Tax Workshops for 2012 are now closed.
ISSS sponsors Volunteer Income Tax Assistance (VITA) workshops for UI international students and scholars. Workshop volunteers are certified by the Internal Revenue Service (IRS) to assist international students and scholars in preparing non-resident tax returns. Volunteers can also answer questions about Iowa State tax returns and Form 8843.
VITA workshops are open to current nonimmigrant international students and scholars and those who were present at the University of Iowa during the 2011 tax year.
For questions about VITA workshops, please send an email to email@example.com.
VITA Workshop Checklist
Please bring the following items and information to the workshop:
- Passport, visa, and I-94 card
- Form DS-2019, if J status individual
- Form I-20, if F status individual
- Social Security Number or Individual Taxpayer Identification Number (if you have applied for such number, have your receipt or copy of application; if you have not applied, you will do so as a part of this process)
- Address Information (Current U.S. Address if you are still living in the U.S. and Permanent Foreign Address)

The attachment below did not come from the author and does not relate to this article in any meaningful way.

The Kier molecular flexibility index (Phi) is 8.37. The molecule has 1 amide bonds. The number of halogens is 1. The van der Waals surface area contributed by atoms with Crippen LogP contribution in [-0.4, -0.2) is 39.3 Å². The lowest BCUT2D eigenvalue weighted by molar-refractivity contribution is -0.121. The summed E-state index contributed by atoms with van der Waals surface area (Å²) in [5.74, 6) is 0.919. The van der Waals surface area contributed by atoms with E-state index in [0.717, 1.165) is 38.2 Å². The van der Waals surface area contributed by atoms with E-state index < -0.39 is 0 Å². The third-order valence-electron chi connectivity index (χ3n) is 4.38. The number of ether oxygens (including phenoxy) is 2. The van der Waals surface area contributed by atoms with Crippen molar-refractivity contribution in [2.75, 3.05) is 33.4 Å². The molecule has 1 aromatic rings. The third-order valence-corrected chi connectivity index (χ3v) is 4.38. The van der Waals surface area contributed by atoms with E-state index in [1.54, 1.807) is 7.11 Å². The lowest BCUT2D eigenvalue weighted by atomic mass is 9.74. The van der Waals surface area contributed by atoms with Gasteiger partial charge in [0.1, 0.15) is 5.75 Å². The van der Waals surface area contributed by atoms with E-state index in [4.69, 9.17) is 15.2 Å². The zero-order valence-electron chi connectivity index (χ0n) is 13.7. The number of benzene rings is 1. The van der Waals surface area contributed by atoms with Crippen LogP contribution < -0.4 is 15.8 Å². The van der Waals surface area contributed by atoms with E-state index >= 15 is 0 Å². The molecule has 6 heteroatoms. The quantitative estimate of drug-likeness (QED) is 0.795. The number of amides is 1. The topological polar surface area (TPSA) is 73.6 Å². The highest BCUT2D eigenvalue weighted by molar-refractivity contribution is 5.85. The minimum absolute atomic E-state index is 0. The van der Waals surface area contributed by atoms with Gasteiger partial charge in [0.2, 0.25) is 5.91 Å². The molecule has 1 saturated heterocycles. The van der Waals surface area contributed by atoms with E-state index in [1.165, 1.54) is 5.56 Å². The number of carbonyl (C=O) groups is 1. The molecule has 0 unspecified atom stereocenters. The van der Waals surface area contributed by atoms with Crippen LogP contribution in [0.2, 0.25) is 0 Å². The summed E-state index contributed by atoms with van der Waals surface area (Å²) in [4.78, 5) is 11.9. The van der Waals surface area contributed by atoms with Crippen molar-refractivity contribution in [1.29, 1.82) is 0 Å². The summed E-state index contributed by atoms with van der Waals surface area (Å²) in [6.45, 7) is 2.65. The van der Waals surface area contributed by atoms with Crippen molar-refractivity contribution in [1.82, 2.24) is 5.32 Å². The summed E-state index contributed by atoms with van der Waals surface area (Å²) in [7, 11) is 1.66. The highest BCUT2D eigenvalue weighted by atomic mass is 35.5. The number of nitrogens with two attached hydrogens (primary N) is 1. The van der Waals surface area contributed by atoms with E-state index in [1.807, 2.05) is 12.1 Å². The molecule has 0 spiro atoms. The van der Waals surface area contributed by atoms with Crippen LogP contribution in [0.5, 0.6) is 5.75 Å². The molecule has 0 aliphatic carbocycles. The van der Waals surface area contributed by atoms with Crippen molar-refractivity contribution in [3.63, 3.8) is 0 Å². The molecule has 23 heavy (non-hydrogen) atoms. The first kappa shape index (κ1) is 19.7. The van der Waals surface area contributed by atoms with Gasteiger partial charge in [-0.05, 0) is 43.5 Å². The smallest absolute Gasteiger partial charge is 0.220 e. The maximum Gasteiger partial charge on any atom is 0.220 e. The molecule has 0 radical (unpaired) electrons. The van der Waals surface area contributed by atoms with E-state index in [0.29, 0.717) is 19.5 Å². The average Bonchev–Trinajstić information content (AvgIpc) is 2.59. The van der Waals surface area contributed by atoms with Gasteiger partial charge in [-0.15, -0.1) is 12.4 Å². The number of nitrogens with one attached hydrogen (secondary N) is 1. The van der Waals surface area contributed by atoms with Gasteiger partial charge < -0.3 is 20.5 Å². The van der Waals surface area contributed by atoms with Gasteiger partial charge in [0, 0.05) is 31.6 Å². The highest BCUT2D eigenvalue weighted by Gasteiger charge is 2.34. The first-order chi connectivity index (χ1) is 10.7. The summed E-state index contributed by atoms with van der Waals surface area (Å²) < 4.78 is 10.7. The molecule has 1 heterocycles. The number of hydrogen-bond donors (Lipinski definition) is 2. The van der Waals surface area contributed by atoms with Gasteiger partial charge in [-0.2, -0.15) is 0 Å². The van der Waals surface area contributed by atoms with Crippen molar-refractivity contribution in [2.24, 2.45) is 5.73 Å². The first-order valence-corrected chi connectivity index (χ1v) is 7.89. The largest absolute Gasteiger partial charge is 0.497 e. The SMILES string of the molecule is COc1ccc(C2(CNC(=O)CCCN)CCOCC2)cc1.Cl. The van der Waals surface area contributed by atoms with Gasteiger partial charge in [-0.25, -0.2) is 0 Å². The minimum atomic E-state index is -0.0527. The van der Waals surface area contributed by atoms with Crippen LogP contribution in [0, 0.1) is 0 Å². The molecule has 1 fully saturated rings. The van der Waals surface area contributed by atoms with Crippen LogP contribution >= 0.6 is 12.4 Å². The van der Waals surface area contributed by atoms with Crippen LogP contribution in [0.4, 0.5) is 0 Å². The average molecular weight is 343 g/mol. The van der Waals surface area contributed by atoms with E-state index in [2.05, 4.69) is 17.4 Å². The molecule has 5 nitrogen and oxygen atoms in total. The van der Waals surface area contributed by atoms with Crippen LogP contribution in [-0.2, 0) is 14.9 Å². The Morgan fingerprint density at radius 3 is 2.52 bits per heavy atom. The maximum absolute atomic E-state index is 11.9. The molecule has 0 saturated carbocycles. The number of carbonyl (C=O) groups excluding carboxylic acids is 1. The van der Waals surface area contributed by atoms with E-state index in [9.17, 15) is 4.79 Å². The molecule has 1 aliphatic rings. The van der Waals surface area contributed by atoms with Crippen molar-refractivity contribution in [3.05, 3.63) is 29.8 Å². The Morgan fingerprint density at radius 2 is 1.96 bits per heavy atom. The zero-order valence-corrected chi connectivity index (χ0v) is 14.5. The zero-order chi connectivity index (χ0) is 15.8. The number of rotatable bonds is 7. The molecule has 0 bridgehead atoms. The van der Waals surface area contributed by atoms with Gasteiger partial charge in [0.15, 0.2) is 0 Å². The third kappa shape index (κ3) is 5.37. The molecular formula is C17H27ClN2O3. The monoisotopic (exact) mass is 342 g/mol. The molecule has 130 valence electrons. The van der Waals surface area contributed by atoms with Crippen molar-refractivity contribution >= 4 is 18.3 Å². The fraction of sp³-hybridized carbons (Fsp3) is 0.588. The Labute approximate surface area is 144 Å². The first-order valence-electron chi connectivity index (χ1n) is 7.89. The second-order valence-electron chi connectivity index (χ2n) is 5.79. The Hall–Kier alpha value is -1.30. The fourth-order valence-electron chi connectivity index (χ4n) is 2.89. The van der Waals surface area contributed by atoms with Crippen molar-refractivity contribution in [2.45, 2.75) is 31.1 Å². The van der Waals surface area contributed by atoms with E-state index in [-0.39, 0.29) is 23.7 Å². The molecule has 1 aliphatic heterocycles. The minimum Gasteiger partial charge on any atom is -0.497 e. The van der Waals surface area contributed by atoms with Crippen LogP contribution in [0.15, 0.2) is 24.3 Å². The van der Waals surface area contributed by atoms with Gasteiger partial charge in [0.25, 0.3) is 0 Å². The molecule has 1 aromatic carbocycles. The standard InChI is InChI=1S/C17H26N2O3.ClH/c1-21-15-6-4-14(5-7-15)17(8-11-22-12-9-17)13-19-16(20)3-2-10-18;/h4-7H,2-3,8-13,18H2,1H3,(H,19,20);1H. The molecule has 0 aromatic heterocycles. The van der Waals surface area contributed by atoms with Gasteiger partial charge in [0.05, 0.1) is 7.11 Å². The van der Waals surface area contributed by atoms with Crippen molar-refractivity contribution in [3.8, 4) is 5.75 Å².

- U.S. Entry and Exit Dates and Information about All Prior Visits (Entry/Exit Dates and Immigration Status)
- Academic Institution or Host Sponsor Information
- Forms W-2, 1042-S and/or 1099 (if you received any)
- Scholarship or fellowship grant letters (if you received one from your academic institution or host sponsor)
- A copy of your 2010 federal income tax form (Form 1040NR or 1040NR-EZ) if you filed a federal income tax return last year
A Warning About Other Tax Services
If you are classified as a non-resident, you may NOT file a resident return. Residency, for tax purposes, is determined by the “Substantial Presence Test.”
Only those who are determined to have "resident" filing status may complete a resident return. Most students and scholars will be classified as non-residents for tax purposes. Some free tax assistance sites have erroneously filed resident returns for non-residents, who were promised larger refunds by this method. This could result in a charge of tax fraud against you, which may jeopardize your legal status. The fact that your preparer erred will not excuse you from liability. Please protect yourself!